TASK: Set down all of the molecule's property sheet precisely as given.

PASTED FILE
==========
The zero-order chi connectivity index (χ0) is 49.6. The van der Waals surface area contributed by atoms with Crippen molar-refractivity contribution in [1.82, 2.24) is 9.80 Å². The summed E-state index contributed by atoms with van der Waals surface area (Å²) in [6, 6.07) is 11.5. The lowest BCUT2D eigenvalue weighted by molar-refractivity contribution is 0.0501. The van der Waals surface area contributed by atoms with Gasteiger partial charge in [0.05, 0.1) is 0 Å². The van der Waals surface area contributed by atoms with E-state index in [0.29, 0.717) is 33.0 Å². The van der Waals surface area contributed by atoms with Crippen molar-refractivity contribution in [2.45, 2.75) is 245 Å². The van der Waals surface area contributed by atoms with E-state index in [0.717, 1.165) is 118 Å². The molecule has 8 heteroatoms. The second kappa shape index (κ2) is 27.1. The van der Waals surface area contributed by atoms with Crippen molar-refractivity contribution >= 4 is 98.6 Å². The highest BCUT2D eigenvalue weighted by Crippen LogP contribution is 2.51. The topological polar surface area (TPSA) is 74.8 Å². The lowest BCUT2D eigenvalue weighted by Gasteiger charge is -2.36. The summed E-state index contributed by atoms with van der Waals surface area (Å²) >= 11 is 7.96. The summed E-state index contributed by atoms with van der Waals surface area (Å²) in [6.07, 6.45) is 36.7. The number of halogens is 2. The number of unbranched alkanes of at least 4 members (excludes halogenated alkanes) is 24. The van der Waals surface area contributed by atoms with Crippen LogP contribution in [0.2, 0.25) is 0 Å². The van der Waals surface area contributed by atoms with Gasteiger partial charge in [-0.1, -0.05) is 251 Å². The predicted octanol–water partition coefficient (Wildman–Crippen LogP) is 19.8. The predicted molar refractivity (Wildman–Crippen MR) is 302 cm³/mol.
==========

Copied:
The zero-order chi connectivity index (χ0) is 49.6. The van der Waals surface area contributed by atoms with Crippen molar-refractivity contribution in [1.82, 2.24) is 9.80 Å². The summed E-state index contributed by atoms with van der Waals surface area (Å²) in [6, 6.07) is 11.5. The lowest BCUT2D eigenvalue weighted by molar-refractivity contribution is 0.0501. The van der Waals surface area contributed by atoms with Gasteiger partial charge in [0.05, 0.1) is 0 Å². The van der Waals surface area contributed by atoms with E-state index in [0.29, 0.717) is 33.0 Å². The van der Waals surface area contributed by atoms with Crippen molar-refractivity contribution in [2.45, 2.75) is 245 Å². The van der Waals surface area contributed by atoms with E-state index in [0.717, 1.165) is 118 Å². The molecule has 8 heteroatoms. The second kappa shape index (κ2) is 27.1. The van der Waals surface area contributed by atoms with Crippen molar-refractivity contribution >= 4 is 98.6 Å². The highest BCUT2D eigenvalue weighted by Crippen LogP contribution is 2.51. The topological polar surface area (TPSA) is 74.8 Å². The lowest BCUT2D eigenvalue weighted by Gasteiger charge is -2.36. The summed E-state index contributed by atoms with van der Waals surface area (Å²) >= 11 is 7.96. The summed E-state index contributed by atoms with van der Waals surface area (Å²) in [6.07, 6.45) is 36.7. The number of halogens is 2. The number of unbranched alkanes of at least 4 members (excludes halogenated alkanes) is 24. The van der Waals surface area contributed by atoms with Crippen LogP contribution in [0.2, 0.25) is 0 Å². The van der Waals surface area contributed by atoms with Gasteiger partial charge in [-0.1, -0.05) is 251 Å². The predicted octanol–water partition coefficient (Wildman–Crippen LogP) is 19.8. The predicted molar refractivity (Wildman–Crippen MR) is 302 cm³/mol.